All new Apple devices now come ready for iCloud. Set up is easy and you automatically get 5GB of free storage when you sign up for it. With the iTunes Match service, all the songs in your music collection with a match in the iTunes Store are automatically added to iCloud.
All you are left to upload (if any) are the songs that iTunes wasn’t able to match (rather unlikely considering how huge the library is at the iTunes Store). So now what you effectively have is a copy of your music library up there in the clouds, ready to be accessed by all your other Apple devices.
Following are some tips to help you decide whether it’s for you or not
Actually, it may sound more like a pros-n-cons picture for you to contemplate on, some bits and pieces of information you might find useful.
This service costs only $25 for an entire year! This is especially cool if you are strictly an “Apple-only” person because iTunes Match will keep your music in sync across all your devices.
Aside from getting an online backup of your music collection which you can access wherever you are, you get better quality (256-Kbps AAC DRM-free) playback from iCloud even if yours were originally of lower quality. This will make a difference to you if you have lots and lots of songs ripped (legally of course) from old and badly scratched CDs.
All matched songs won’t need to be uploaded, but they also won’t get deleted automatically. You have to get rid of them manually and just “re-download” the higher-quality version.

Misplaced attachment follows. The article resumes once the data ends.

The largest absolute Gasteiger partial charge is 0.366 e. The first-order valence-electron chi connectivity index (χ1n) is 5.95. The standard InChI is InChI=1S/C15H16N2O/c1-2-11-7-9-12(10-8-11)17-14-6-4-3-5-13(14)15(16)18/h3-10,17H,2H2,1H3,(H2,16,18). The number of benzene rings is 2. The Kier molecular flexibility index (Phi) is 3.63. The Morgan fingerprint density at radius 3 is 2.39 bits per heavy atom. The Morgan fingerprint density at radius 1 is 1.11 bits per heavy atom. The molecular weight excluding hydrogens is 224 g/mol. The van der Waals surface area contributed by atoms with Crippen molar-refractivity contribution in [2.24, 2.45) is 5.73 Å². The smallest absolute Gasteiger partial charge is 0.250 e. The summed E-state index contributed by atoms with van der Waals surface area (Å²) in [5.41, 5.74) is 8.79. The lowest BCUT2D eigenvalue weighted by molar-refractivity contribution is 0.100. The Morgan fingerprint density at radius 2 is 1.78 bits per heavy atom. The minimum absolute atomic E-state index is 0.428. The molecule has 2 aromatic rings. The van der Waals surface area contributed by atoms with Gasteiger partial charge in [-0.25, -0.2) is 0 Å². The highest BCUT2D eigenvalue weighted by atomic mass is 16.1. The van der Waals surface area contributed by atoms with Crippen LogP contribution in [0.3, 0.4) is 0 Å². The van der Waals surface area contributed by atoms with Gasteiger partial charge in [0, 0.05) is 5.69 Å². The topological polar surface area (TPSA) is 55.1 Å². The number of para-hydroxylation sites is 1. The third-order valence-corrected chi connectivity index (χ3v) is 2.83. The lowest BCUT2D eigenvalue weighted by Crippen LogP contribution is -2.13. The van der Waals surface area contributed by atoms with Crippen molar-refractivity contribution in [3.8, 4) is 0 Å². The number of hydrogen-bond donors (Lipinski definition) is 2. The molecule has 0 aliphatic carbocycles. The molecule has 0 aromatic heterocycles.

If iTunes Match cannot reconcile any of your songs with its track catalog, it will upload your song to its server, as is.
There was some initial controversy over whether your songs will stream or download when you want them. Some have argued that if you have to download your songs to your device when you want to listen to them, you didn’t need the service in the first place. Remember though that iCloud’s job is to provide storage and backup for your music library and iTunes Match is there to make sure all your songs are matched, and those that aren’t – are uploaded to iCloud. Whether or not you have to download your songs depends on which device you are using.
If you’re on your Mac, then streaming takes precedence. If you prefer to download, use the iCloud DOWNLOAD button. If you’re on any of your iPod, then you have to download the track. This makes sense, too because chances are, you’re on the move. If you lose network connection say, when you enter the elevator, you don’t lose your song as well. Besides, even during DOWNLOAD mode, your song begins to play so there’s no painful waiting involved here. If you’re on Apple TV , then streaming is the only way to go since you don’t have any storage on the device.
There are many more “tips” we can discuss about the iCLoud – iTunes Match duo, but these we feel should answer the most common initial questions consumers may have.
If you want to read more, give us a holler and we’ll see how deep we can drill down.